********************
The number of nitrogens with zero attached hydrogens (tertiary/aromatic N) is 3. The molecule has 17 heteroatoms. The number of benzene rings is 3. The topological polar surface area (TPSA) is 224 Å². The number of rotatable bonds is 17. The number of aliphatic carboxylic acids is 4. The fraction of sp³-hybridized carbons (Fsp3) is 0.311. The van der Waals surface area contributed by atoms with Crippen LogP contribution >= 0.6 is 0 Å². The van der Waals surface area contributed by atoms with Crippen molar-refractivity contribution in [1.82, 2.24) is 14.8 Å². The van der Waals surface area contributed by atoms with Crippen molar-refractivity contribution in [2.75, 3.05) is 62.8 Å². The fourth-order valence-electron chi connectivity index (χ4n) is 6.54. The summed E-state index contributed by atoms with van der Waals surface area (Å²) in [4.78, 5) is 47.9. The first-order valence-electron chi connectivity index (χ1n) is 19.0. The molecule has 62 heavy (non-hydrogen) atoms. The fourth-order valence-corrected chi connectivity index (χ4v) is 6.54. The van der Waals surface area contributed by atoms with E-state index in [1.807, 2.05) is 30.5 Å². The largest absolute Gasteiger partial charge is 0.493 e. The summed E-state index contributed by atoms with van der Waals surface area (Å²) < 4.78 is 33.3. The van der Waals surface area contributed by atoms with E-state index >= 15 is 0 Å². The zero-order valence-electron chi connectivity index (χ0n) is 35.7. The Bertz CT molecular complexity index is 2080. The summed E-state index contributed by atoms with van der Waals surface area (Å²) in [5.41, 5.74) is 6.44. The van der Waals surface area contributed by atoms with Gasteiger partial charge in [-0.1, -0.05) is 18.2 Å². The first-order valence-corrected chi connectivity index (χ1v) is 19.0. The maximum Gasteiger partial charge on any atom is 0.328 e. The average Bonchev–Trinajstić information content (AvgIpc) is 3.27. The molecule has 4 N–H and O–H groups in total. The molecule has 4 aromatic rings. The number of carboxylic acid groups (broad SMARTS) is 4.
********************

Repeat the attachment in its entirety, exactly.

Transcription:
The number of nitrogens with zero attached hydrogens (tertiary/aromatic N) is 3. The molecule has 17 heteroatoms. The number of benzene rings is 3. The topological polar surface area (TPSA) is 224 Å². The number of rotatable bonds is 17. The number of aliphatic carboxylic acids is 4. The fraction of sp³-hybridized carbons (Fsp3) is 0.311. The van der Waals surface area contributed by atoms with Crippen LogP contribution >= 0.6 is 0 Å². The van der Waals surface area contributed by atoms with Crippen molar-refractivity contribution in [1.82, 2.24) is 14.8 Å². The van der Waals surface area contributed by atoms with Crippen molar-refractivity contribution in [2.75, 3.05) is 62.8 Å². The fourth-order valence-electron chi connectivity index (χ4n) is 6.54. The summed E-state index contributed by atoms with van der Waals surface area (Å²) in [4.78, 5) is 47.9. The first-order valence-electron chi connectivity index (χ1n) is 19.0. The molecule has 62 heavy (non-hydrogen) atoms. The fourth-order valence-corrected chi connectivity index (χ4v) is 6.54. The van der Waals surface area contributed by atoms with E-state index in [1.807, 2.05) is 30.5 Å². The largest absolute Gasteiger partial charge is 0.493 e. The summed E-state index contributed by atoms with van der Waals surface area (Å²) < 4.78 is 33.3. The van der Waals surface area contributed by atoms with E-state index >= 15 is 0 Å². The zero-order valence-electron chi connectivity index (χ0n) is 35.7. The Bertz CT molecular complexity index is 2080. The summed E-state index contributed by atoms with van der Waals surface area (Å²) in [5.41, 5.74) is 6.44. The van der Waals surface area contributed by atoms with Gasteiger partial charge in [-0.1, -0.05) is 18.2 Å². The first-order valence-corrected chi connectivity index (χ1v) is 19.0. The maximum Gasteiger partial charge on any atom is 0.328 e. The average Bonchev–Trinajstić information content (AvgIpc) is 3.27. The molecule has 4 N–H and O–H groups in total. The molecule has 4 aromatic rings. The number of carboxylic acid groups (broad SMARTS) is 4.